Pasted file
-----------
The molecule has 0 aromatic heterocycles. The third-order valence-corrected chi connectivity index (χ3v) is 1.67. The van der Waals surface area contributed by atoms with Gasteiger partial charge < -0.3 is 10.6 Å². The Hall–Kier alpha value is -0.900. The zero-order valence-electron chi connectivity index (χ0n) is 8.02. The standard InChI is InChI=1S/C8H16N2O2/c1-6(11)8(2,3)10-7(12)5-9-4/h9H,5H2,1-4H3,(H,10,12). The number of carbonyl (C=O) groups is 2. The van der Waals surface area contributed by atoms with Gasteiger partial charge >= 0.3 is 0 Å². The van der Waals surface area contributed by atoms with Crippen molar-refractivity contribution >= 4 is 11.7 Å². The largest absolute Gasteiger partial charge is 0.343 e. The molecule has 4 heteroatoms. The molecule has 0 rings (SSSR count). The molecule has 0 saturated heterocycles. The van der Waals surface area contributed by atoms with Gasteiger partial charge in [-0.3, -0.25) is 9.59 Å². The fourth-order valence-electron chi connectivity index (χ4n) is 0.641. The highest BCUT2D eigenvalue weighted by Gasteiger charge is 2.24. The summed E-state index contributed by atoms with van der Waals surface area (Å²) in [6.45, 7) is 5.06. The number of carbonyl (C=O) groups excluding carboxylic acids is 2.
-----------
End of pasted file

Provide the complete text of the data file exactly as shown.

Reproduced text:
The molecule has 0 aromatic heterocycles. The third-order valence-corrected chi connectivity index (χ3v) is 1.67. The van der Waals surface area contributed by atoms with Gasteiger partial charge < -0.3 is 10.6 Å². The Hall–Kier alpha value is -0.900. The zero-order valence-electron chi connectivity index (χ0n) is 8.02. The standard InChI is InChI=1S/C8H16N2O2/c1-6(11)8(2,3)10-7(12)5-9-4/h9H,5H2,1-4H3,(H,10,12). The number of carbonyl (C=O) groups is 2. The van der Waals surface area contributed by atoms with Gasteiger partial charge >= 0.3 is 0 Å². The van der Waals surface area contributed by atoms with Crippen molar-refractivity contribution >= 4 is 11.7 Å². The largest absolute Gasteiger partial charge is 0.343 e. The molecule has 4 heteroatoms. The molecule has 0 rings (SSSR count). The molecule has 0 saturated heterocycles. The van der Waals surface area contributed by atoms with Gasteiger partial charge in [-0.3, -0.25) is 9.59 Å². The fourth-order valence-electron chi connectivity index (χ4n) is 0.641. The highest BCUT2D eigenvalue weighted by Gasteiger charge is 2.24. The summed E-state index contributed by atoms with van der Waals surface area (Å²) in [6.45, 7) is 5.06. The number of carbonyl (C=O) groups excluding carboxylic acids is 2.